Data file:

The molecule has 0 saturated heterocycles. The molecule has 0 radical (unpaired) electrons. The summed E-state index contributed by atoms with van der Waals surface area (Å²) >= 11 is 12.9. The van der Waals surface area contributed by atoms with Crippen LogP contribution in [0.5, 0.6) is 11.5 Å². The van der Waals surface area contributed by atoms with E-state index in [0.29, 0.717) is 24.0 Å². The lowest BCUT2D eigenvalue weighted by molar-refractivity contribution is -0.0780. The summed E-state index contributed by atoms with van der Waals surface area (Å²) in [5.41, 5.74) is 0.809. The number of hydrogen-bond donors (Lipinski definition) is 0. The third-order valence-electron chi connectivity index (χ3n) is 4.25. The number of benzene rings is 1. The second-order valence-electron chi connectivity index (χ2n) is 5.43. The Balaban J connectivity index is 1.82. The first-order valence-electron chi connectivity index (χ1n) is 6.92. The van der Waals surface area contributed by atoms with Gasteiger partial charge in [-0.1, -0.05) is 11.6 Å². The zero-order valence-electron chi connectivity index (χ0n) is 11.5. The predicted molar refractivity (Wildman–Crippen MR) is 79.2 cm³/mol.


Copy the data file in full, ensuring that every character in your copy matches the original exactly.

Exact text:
The molecule has 0 saturated heterocycles. The molecule has 0 radical (unpaired) electrons. The summed E-state index contributed by atoms with van der Waals surface area (Å²) >= 11 is 12.9. The van der Waals surface area contributed by atoms with Crippen LogP contribution in [0.5, 0.6) is 11.5 Å². The van der Waals surface area contributed by atoms with E-state index in [0.29, 0.717) is 24.0 Å². The lowest BCUT2D eigenvalue weighted by molar-refractivity contribution is -0.0780. The summed E-state index contributed by atoms with van der Waals surface area (Å²) in [5.41, 5.74) is 0.809. The number of hydrogen-bond donors (Lipinski definition) is 0. The third-order valence-electron chi connectivity index (χ3n) is 4.25. The number of benzene rings is 1. The second-order valence-electron chi connectivity index (χ2n) is 5.43. The Balaban J connectivity index is 1.82. The first-order valence-electron chi connectivity index (χ1n) is 6.92. The van der Waals surface area contributed by atoms with Gasteiger partial charge in [-0.1, -0.05) is 11.6 Å². The zero-order valence-electron chi connectivity index (χ0n) is 11.5. The predicted molar refractivity (Wildman–Crippen MR) is 79.2 cm³/mol.